Versus the competiton:
Is it weird that the first thing I think of when looking at the front end of the Mercury Milan is baleen? You know, those whale “teeth” that filter out yummy plankton for them to eat? That’s krill for you “Finding Nemo” fans. Other than that, the Mercury Milan does not resemble whales, or even fish for that matter. It does, however, resemble its close sisters, the Ford Fusion and the Lincoln Zephyr. The Fusion replaces the baleen with a three-blade, razor-like cartridge grille, and the Zephyr just does a luxed-up version of the baleen.
The Milan is a nice, simple car. It gets the job done without a fuss. This simplicity is what sets it apart. Sometimes it’s just nice to get into a car without feeling like I need to be a computer hacker just to operate the vehicle.
My kids can open the doors and climb in on their own. The Latch connectors are fine, nothing unique. For carpooling, I’m forced to load my oldest in the front passenger seat because I can’t squeeze her booster between the other two already loaded in back. Although I’m not totally comfortable with this, my only other option would be strapping her to the roof, and I’m thinking that can’t be safe. At least the airbag turns off automatically.
The in-dash storage compartment is more accessible for the driver than the glove box. Accessibility rocks! The two-tiered center console is perfect for CDs and smaller items. And I love the steering-wheel-mounted controls. Mercury doesn’t just give me radio buttons, but climate controls as well. How about that, huh?
The biggest downer for me is that the cargo space is a pain. There is no manual trunk release actually on the trunk, leaving me fumbling for the release button on my key fob. Another option is to place the key in the trunk lock to open it. Who does that anymore? That seems almost as antiquated as turning a hand crank to open windows (don’t worry, the Milan does offer power windows). And speaking of the trunk, there is no hand-hold for me to use to close it. I get my hands all grimy when I close the trunk. Maybe a small complaint, but I happen to like clean hands.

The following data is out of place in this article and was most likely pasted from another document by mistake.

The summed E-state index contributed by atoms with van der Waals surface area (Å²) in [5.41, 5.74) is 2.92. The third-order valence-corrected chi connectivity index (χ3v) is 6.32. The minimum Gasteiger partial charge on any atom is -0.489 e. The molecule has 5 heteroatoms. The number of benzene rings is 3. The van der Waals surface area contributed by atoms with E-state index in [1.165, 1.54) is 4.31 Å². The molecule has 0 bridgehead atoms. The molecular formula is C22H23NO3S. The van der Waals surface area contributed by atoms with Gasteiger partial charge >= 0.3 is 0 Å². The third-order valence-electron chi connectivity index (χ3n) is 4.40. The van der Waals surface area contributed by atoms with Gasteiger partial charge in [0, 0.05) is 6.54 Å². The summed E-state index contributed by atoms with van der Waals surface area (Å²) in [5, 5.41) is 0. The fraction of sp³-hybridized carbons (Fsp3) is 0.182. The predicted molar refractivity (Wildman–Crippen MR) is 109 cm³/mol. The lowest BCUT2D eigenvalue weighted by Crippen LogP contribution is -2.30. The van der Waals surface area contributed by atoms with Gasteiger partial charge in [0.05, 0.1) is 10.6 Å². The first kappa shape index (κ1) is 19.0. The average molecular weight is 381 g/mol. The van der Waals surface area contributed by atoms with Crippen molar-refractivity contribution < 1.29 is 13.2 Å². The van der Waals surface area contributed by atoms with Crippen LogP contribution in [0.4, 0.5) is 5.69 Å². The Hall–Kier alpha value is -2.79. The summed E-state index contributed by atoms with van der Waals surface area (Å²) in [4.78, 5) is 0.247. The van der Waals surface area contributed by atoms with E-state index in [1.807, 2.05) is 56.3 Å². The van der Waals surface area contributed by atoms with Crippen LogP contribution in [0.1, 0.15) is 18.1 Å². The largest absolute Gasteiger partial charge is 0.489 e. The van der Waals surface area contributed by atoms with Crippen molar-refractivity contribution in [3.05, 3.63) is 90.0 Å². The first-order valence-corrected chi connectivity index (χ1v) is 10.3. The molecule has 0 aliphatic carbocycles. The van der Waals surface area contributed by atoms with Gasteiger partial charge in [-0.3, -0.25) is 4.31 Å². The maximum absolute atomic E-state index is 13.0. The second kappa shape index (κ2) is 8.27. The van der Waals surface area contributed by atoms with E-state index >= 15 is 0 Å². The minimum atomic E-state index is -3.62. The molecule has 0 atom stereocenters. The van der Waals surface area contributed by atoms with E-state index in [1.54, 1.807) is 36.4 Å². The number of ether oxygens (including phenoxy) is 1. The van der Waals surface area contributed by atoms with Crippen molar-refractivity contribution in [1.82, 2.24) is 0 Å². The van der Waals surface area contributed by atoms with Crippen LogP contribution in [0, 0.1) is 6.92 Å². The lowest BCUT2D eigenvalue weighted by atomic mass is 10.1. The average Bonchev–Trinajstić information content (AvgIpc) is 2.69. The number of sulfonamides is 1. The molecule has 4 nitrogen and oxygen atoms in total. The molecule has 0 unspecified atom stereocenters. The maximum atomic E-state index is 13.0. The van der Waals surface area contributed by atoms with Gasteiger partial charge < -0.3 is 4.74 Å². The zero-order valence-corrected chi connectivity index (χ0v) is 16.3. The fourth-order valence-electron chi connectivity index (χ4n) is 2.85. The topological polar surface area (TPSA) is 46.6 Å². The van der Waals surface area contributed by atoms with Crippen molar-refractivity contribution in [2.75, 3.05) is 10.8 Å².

Let me look at something else here. I am hard-pressed to find a Mercury Milan out on the road. It’s like trying to spot a humpback whale in a landlocked state. When I do see a Mercury, it’s usually a much, much older woman in a much, much older Mercury. Hmmm. Why is that? Most Mercurys are pretty plain and straightforward, somewhat unnoticeable in the design department. So is Mercury’s consumer website. Pretty boring. Their motto is “New Doors Opened.” This is a marketing opportunity blown. I know, I’m not reviewing the marketing, but if I were searching for my vehicular soulmate I would expect bright lights, arrows and alarms letting me know I’d found it. I should not be Captain Ahab searching for Moby.
So maybe I’m not the Milan’s target market. I’m OK with that, but I’m not sure Mercury should be. They’ve got a nice product in the Milan that is clean and simple and nice to drive, it just lacks some definition and character. Maybe a different model, like the Ford Fusion, would be more up my alley. With a tagline like “Life in Drive,” I’m automatically more attracted to it. Ah, the wonders of clever marketing.
*For more information on the Mercury Milan and its safety features, visit www.cars.com.
LET’S TALK NUMBERS
LATCH Connectors: 2
Seating Capacity (includes driver): 5
IT’S THE LITTLE THINGS THAT COUNT
Storage Compartments (Puny, Fair, Ample, Galore): Fair – Ample
Cargo/Trunk Space (Puny, Fair, Ample, Galore): Ample
SENSE AND STYLE
Family Friendly (Not Really, Fair, Great, Excellent): Fair – Great
Fun-Factor (None, Some, Good Times, Groove-On): Good Times